England put on a much-improved performance against Japan after their limp display over the Pumas. An error-ridden Japan were poor, allowing England to rediscover their confidence ahead of this Saturday’s huge clash where they intend to beat the All Blacks.
New Zealand, by contrast, was taken all the way by a brave Scottish team before showing their class in the final quarter. A bit of unpredictability and retaining Messrs Simmonds and van Poortvliet might just get England over the line against New Zealand.
Charlie Inglefield looks at England’s selection options ahead of Saturday’s clash at Twickenham.
Retain Simmonds and van Poortvliet
Eddie Jones brought in Sam Simmonds to replace an off-colour Billy Vunipola and the Exeter No.8 justified his inclusion. Simmonds and Tom Curry led England’s much-improved line speed in defence against Japan and he carried forcefully throughout. England will face the outstanding Ardie Savea on Saturday and Simmonds should keep his place as a result. England need to play with pace and purpose and Simmonds is the kind of player who will suit the conditions.
As we all know, Jones does not like the conventional selection and he will likely go back to Billy Vunipola. Vunipola was willing to throw the ball around when he came on in the second half but did not look comfortable in that role when the game started to break up. Vunipola’s strength is the power he can create trucking the ball up – not a fast-paced, open game that Saturday will probably turn into.
The same can be said for the van Poortvliet and Ben Youngs argument at scrum-half. Van Poortvliet was at the heart of everything positive that England threw at Japan. He has a lot to learn at this level but has the pace, and vision to make the number nine shirt his own. Based on past selections for big games Jones will bring back Youngs for the visit of New Zealand. van Poortvliet like Simmonds can hurt the All Blacks by playing quick around the ruck and in open play.
Aaron Smith, who will come back at scrum-half and Ardie Savea are dynamic decision-makers who lead the All Black charge. As a result England must not go into their shells and rely on a continual air-raid assault – New Zealand are too good at picking teams apart if they are given a plethora of possession to play with.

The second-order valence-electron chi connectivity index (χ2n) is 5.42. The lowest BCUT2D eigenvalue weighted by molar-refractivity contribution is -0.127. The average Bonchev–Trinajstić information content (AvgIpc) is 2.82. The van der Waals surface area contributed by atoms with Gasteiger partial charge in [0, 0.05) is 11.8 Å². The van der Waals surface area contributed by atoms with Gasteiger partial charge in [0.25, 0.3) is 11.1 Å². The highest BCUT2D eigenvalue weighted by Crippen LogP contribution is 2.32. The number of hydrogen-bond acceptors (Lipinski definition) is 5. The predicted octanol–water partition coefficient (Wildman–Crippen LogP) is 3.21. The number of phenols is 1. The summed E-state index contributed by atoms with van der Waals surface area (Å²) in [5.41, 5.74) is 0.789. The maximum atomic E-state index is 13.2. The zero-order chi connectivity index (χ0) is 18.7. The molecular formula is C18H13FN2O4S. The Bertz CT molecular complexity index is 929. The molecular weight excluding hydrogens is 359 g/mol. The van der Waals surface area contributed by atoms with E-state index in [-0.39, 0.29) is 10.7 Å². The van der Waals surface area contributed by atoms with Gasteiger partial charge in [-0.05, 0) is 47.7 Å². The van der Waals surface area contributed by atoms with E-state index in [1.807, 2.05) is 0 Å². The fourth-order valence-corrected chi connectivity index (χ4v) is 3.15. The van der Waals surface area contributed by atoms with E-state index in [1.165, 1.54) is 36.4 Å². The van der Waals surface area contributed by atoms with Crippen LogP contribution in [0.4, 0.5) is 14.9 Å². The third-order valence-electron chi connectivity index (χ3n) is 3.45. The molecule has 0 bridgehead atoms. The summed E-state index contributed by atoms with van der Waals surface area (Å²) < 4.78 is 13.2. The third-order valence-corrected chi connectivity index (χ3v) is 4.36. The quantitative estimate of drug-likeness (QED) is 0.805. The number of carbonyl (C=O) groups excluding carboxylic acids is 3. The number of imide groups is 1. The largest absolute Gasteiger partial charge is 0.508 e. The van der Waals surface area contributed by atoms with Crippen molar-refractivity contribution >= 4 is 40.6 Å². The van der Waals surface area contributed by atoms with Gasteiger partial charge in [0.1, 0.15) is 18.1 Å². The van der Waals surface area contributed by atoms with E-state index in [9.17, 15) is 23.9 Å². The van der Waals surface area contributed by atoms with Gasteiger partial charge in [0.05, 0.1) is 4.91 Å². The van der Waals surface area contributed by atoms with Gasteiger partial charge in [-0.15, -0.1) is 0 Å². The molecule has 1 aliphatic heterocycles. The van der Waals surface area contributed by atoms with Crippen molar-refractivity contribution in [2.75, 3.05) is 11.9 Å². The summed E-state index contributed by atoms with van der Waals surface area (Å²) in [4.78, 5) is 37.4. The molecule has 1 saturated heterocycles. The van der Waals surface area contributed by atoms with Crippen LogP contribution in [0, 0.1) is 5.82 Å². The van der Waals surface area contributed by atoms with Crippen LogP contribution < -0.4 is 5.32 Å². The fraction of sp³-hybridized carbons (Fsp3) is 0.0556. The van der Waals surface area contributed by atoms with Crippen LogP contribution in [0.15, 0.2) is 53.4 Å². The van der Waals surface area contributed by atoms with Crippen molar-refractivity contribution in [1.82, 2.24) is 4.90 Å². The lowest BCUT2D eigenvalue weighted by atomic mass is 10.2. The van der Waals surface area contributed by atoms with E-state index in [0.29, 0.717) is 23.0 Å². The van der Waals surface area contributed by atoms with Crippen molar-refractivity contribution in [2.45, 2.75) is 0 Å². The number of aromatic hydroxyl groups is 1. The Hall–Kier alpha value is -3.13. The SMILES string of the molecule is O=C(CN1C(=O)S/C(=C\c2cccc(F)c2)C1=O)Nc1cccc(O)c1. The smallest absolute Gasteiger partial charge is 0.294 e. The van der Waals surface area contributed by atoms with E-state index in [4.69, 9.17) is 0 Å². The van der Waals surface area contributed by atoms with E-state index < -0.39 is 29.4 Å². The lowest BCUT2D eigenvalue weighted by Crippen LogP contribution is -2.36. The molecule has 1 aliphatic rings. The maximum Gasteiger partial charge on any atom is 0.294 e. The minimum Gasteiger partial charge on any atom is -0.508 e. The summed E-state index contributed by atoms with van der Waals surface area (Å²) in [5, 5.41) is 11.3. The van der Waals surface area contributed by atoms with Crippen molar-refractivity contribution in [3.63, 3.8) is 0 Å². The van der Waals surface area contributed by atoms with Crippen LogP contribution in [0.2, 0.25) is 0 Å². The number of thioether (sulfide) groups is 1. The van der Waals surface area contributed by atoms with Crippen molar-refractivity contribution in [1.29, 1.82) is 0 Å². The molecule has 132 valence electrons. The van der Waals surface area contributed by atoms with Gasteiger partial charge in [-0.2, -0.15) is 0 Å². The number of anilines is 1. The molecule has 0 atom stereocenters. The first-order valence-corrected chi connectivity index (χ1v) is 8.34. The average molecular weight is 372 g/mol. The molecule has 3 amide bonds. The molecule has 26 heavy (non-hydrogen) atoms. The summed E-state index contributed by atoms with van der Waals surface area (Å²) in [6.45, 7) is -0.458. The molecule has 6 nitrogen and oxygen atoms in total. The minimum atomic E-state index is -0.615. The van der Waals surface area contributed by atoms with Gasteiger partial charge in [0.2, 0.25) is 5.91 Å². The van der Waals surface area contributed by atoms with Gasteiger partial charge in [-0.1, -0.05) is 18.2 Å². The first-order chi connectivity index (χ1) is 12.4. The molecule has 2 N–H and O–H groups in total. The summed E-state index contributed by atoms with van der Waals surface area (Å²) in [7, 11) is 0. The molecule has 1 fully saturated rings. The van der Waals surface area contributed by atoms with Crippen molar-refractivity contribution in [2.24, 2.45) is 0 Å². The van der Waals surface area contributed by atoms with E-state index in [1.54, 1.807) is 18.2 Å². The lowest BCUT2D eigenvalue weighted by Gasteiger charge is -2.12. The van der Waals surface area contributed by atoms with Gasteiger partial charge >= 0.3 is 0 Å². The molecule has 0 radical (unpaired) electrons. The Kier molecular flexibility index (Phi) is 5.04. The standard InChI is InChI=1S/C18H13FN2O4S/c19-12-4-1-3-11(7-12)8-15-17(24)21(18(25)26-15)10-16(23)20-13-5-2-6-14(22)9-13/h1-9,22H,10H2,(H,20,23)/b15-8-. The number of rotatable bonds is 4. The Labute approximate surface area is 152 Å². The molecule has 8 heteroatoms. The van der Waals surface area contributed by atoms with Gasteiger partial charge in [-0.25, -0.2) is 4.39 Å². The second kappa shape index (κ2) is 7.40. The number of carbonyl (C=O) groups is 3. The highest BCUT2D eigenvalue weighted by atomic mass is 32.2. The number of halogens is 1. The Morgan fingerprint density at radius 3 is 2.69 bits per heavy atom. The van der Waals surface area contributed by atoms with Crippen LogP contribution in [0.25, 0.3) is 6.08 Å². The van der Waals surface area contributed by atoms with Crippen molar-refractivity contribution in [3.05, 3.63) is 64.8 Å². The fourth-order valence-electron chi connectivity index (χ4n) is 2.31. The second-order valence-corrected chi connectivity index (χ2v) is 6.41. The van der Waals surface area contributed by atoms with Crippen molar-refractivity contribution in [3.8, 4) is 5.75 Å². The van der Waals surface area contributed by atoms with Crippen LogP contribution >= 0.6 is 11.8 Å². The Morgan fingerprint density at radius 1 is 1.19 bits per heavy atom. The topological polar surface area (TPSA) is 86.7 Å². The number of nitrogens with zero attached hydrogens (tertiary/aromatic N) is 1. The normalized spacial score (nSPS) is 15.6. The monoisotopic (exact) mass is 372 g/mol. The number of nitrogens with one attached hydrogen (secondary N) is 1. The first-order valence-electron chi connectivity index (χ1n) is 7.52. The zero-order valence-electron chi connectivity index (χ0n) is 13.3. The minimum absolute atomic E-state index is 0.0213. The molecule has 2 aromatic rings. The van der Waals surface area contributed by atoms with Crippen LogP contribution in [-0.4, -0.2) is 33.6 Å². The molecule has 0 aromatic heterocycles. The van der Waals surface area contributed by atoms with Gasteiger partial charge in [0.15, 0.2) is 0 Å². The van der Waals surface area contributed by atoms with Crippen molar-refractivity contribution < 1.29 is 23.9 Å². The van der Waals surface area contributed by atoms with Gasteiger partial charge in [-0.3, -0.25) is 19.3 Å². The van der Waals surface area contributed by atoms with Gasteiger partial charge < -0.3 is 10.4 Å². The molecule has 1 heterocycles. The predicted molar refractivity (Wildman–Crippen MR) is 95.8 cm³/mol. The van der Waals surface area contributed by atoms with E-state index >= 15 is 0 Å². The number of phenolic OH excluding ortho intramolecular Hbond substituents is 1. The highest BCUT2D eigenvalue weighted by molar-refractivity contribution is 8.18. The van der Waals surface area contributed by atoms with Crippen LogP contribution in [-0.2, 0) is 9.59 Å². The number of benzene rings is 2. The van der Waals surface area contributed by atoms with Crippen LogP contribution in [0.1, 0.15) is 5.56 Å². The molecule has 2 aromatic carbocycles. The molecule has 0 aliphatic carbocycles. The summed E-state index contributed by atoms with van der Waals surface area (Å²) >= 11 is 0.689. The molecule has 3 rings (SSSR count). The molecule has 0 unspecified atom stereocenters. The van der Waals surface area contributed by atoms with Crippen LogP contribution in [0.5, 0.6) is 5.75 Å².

Pick Slade beside Tuilagi
The raft of changes that Eddie Jones made in the final quarter against Japan knocked England out of their dominance for a while. One player who did make the most of his entrance was Henry Slade, who won his 50th cap last weekend.
Slade is such a good player when he is on it. It would have greatly pleased Eddie Jones and England fans alike that Slade made a real impact when coming on a substitute. He, together with Freddie Steward were the most dangerous backs on the pitch. The discussion around the benefits for and against the Farrell/Smith combination won’t go away and for the visit of the All Blacks picking one of them alongside Manu Tuilagi and Henry Slade would make sense.
Farrell is a test-match animal on these occasions together with his masterful goal-kicking, Tuilagi can punch holes and Slade is the creative conjurer. Smith is definitely the future for England but for this weekend, and possibly South Africa, he could be a significant attacking threat coming off the bench.
Slade on-form is so important to England because of his versatility. With Elliot Daly deemed surplus to requirements, it is Slade who now takes on that ‘versatility’ tag. He can cover full-back, fly-half and centre which is mightily useful in a World Cup squad.
Another change could be to return Maro Itoje back to his rightful position in the second row. He has been his usual busy self these last few weekends in the blindside jumper but is so much more effective as a lock. It would also give England the opportunity to beat the All Blacks if Jones wanted to use the bulk of a Billy Vunipola or the jackling ability of Jack Willis alongside the dynamism of Sam Simmonds and Tom Curry.
England must attack to beat the All Blacks
England looked more relaxed against Japan – admittedly Jamie Joseph’s men allowed England to gain an early foothold in the game. Jones will understandably lean on the stunning 2019 Semi-Final win as the template to follow. Regarding his selection for this weekend – will Jones revert back to his tried and tested – Billy Vunipola back at No.8 and Ben Youngs at scrum-half? Probably.
Vunipola and Youngs are wonderful players and bring specific strengths to their respective positions. But bringing pace and attacking vision are not amongst the strengths they offer. If it is a territory-squeezing, kick-pressure game that Jones traditionally likes, then these two will be trusted to lead that strategy. Against New Zealand that will be a dangerous ploy.
Scotland largely nullified the likes of Caleb Clarke, and the Barrett boys by denying them space and mixing up their attacking game. The Scots led by Stuart Hogg, Ali Price and Finn Russell kept New Zealand’s defence guessing – quick tap penalties, grubber kicks behind the defensive line, inside balls, etc. It worked for sixty minutes before TJ Perenara and his fellow ‘benchies’ showed their class to lead the All Blacks home.
A bit of the unpredictable by England might just give them a chance of repeating their 2019 Semi-Final victory. It is why Messrs. Henry Slade, Sam Simmonds and Jack van Poortvliet should start. The All Blacks’ defence on 2022s evidence is not what it once was. They have conceded 77 points in the last three games – meaning, there are gaps in the New Zealand line that England can exploit.
England v New Zealand – Saturday, November 19. Twickenham, London
“Main photo credit”
Embed from Getty Images